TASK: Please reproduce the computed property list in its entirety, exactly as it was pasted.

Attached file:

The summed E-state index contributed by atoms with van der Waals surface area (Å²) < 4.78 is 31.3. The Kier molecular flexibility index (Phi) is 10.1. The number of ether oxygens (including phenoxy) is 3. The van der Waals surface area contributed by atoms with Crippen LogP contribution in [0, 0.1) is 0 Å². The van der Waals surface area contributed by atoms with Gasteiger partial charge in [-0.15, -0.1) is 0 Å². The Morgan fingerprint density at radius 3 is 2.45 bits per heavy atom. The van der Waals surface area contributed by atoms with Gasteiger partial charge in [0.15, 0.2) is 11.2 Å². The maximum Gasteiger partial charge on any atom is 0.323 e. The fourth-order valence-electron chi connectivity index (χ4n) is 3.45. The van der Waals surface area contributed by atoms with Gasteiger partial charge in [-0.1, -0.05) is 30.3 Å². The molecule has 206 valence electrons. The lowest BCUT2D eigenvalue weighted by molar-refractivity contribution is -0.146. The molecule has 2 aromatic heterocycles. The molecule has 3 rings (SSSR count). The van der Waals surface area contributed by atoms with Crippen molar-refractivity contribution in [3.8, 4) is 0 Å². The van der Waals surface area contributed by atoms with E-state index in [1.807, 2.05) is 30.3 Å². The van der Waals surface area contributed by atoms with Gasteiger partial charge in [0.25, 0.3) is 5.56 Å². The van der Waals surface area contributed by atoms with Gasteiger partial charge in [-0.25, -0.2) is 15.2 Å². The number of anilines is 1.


The summed E-state index contributed by atoms with van der Waals surface area (Å²) < 4.78 is 31.3. The Kier molecular flexibility index (Phi) is 10.1. The number of ether oxygens (including phenoxy) is 3. The van der Waals surface area contributed by atoms with Crippen LogP contribution in [0, 0.1) is 0 Å². The van der Waals surface area contributed by atoms with Gasteiger partial charge in [-0.15, -0.1) is 0 Å². The Morgan fingerprint density at radius 3 is 2.45 bits per heavy atom. The van der Waals surface area contributed by atoms with Gasteiger partial charge in [0.15, 0.2) is 11.2 Å². The maximum Gasteiger partial charge on any atom is 0.323 e. The fourth-order valence-electron chi connectivity index (χ4n) is 3.45. The van der Waals surface area contributed by atoms with Gasteiger partial charge in [-0.1, -0.05) is 30.3 Å². The molecule has 206 valence electrons. The lowest BCUT2D eigenvalue weighted by molar-refractivity contribution is -0.146. The molecule has 2 aromatic heterocycles. The molecule has 3 rings (SSSR count). The van der Waals surface area contributed by atoms with Crippen molar-refractivity contribution in [3.8, 4) is 0 Å². The van der Waals surface area contributed by atoms with E-state index in [1.807, 2.05) is 30.3 Å². The van der Waals surface area contributed by atoms with Gasteiger partial charge in [0.25, 0.3) is 5.56 Å². The van der Waals surface area contributed by atoms with Gasteiger partial charge in [-0.25, -0.2) is 15.2 Å². The number of anilines is 1.